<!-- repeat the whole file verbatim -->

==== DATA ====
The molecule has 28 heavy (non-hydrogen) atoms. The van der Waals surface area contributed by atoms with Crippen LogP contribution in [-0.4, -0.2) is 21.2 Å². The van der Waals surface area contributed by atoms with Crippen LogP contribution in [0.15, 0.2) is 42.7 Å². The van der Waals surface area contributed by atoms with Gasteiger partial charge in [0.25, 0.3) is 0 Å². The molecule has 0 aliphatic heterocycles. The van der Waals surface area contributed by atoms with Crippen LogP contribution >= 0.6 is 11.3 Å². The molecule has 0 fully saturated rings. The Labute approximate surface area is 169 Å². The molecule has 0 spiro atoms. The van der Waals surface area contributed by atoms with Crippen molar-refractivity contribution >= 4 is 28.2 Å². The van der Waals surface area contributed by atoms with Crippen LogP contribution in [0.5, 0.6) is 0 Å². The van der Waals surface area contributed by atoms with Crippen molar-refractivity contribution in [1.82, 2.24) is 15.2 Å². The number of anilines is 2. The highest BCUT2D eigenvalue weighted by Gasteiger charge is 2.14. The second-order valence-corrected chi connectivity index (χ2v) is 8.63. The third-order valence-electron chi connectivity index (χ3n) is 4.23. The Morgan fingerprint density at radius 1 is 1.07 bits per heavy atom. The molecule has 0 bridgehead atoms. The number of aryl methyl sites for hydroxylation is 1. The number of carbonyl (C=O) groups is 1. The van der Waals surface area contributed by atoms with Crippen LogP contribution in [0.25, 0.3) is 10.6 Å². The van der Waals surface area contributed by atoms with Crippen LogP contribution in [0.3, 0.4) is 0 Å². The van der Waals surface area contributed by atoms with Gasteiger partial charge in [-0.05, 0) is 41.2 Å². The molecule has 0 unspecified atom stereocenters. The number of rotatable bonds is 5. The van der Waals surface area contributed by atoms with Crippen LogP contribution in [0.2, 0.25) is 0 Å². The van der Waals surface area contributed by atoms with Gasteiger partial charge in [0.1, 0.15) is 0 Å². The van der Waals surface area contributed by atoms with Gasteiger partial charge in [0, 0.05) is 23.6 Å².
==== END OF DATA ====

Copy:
The molecule has 28 heavy (non-hydrogen) atoms. The van der Waals surface area contributed by atoms with Crippen LogP contribution in [-0.4, -0.2) is 21.2 Å². The van der Waals surface area contributed by atoms with Crippen LogP contribution in [0.15, 0.2) is 42.7 Å². The van der Waals surface area contributed by atoms with Gasteiger partial charge in [0.25, 0.3) is 0 Å². The molecule has 0 aliphatic heterocycles. The van der Waals surface area contributed by atoms with Crippen LogP contribution >= 0.6 is 11.3 Å². The molecule has 0 fully saturated rings. The Labute approximate surface area is 169 Å². The molecule has 0 spiro atoms. The van der Waals surface area contributed by atoms with Crippen molar-refractivity contribution >= 4 is 28.2 Å². The van der Waals surface area contributed by atoms with Crippen LogP contribution in [0.5, 0.6) is 0 Å². The van der Waals surface area contributed by atoms with Crippen molar-refractivity contribution in [1.82, 2.24) is 15.2 Å². The number of anilines is 2. The highest BCUT2D eigenvalue weighted by Gasteiger charge is 2.14. The second-order valence-corrected chi connectivity index (χ2v) is 8.63. The third-order valence-electron chi connectivity index (χ3n) is 4.23. The Morgan fingerprint density at radius 1 is 1.07 bits per heavy atom. The molecule has 0 bridgehead atoms. The number of aryl methyl sites for hydroxylation is 1. The number of carbonyl (C=O) groups is 1. The van der Waals surface area contributed by atoms with Crippen LogP contribution in [0.25, 0.3) is 10.6 Å². The van der Waals surface area contributed by atoms with Crippen LogP contribution in [0.3, 0.4) is 0 Å². The van der Waals surface area contributed by atoms with Gasteiger partial charge in [-0.05, 0) is 41.2 Å². The molecule has 0 unspecified atom stereocenters. The number of rotatable bonds is 5. The van der Waals surface area contributed by atoms with Crippen LogP contribution in [0.2, 0.25) is 0 Å². The van der Waals surface area contributed by atoms with Gasteiger partial charge in [0.1, 0.15) is 0 Å². The van der Waals surface area contributed by atoms with Gasteiger partial charge in [0, 0.05) is 23.6 Å².